Few investigators are aware of what a mail cover is, what is required to obtain one, or what the potential benefits are. In general, a mail cover is a process by which a nonconsensual record is made of any data appearing on the outside of any mail being delivered to a particular address. This includes the addressee, sender, return address, place and date of postmark and class of mail. Since the mail is not opened, this investigative method is not prohibited under the Fourth Amendment.
Investigators can make arrangements for a mail cover with the US Postal Inspector in your jurisdiction, provided the punishment for the crime you are investigating exceeds one year in prison and you can articulate what information you are hoping to find and how it will assist your investigation. Mail covers are limited to 30 days unless adequate justification is provided for extending it.
Mail covers can be beneficial in obtaining evidence of the commission of a crime, identification of associates, locating fugitives (i.e., writing home to a girlfriend or relative), and the identification of property, proceeds and assets that are forfeitable (i.e., which banks the suspect has accounts).
No investigator is able to obtain a confession all of the time. Therefore, when relying solely on a confession to make a case, you must approach the situation laterally instead of head-on. The one weakness that most every suspect has is his loose lips or bragging about the incident to others. Find the person the suspect is willing to talk to and exploit this weakness to your advantage by recording the conversation, if possible.
In many cases, the suspect will have discussed his involvement in the crime with someone close to him. These people are far more likely to speak to you and make statements that incriminate your suspect than the direct questioning of the suspect himself. Talk to the suspect's friends, relatives, and acquaintances to learn about the suspect and his involvement in the crime. Then, use the information you obtained as leverage against the suspect when finally confronting him.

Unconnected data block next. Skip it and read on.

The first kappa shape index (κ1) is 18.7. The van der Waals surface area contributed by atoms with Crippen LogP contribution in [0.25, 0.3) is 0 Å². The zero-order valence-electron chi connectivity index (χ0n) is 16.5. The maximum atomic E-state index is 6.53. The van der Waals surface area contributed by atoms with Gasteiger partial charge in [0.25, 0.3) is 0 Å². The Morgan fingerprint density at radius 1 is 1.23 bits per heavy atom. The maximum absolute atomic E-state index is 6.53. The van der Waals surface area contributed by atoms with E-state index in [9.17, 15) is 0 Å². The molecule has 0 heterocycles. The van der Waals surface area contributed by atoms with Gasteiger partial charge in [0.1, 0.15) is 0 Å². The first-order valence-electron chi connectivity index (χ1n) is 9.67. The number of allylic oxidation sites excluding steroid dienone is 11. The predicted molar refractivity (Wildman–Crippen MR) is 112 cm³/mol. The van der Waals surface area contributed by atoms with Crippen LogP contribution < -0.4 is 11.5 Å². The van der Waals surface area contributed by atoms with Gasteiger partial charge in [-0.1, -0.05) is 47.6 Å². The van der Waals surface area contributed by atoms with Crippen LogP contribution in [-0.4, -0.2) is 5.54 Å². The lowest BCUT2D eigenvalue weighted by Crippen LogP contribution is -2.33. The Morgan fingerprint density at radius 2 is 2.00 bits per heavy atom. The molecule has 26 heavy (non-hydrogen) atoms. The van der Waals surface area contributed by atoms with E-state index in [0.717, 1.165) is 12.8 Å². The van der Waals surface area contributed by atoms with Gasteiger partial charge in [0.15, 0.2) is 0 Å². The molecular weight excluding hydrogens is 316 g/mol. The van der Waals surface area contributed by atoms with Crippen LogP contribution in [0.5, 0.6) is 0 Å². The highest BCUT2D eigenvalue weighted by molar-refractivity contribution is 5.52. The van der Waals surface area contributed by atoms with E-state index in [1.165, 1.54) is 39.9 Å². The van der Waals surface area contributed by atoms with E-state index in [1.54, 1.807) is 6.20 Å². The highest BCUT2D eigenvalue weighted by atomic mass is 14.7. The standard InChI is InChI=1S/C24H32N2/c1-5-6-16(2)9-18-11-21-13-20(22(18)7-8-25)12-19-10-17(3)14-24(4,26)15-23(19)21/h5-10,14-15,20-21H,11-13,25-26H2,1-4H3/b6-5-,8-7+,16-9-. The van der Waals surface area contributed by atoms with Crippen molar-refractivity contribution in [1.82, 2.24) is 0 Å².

The motivation of others to assist you varies from case to case. In some instances, an informant may approach you out of civic duty or simply because it's the right thing to do. Others may desire payment, and, in some circumstances, you can use a criminal informant for assistance.
Criminal informants generally provide information or act in an undercover capacity in exchange for prosecutorial consideration on a charge they themselves are facing. Because of their criminal background and desire to help themselves, you must exercise great care when utilizing these types of informants to avoid obtaining false information.
If you are having difficulty getting an associate to speak to you, reassure him that he is actually helping his friend, not ratting on him. Be prepared to act on the information immediately, as the person may later rethink his desire to assist you.
If you are having trouble identifying a person with potential knowledge of the crime, try utilizing the media by offering a reward for information. If your department is strapped for cash, organizations such as CrimeStoppers will often assist by putting up the reward money. If a suspect has not yet been developed, consider using a forensic artist to develop a composite drawing of the suspect, using the media to publicize.
Patrol officers often have local sources of information and can also ask each citizen they come into contact with every day, such as on a traffic stop, if they have any information that may be useful. Encourage the relay of any and all information, even that which they may feel is insignificant, common knowledge, or rumor (but identify rumors as such).
In situations where you have one person's word against another, a recorded phone call to the suspect from the victim can yield the break in the case you need. …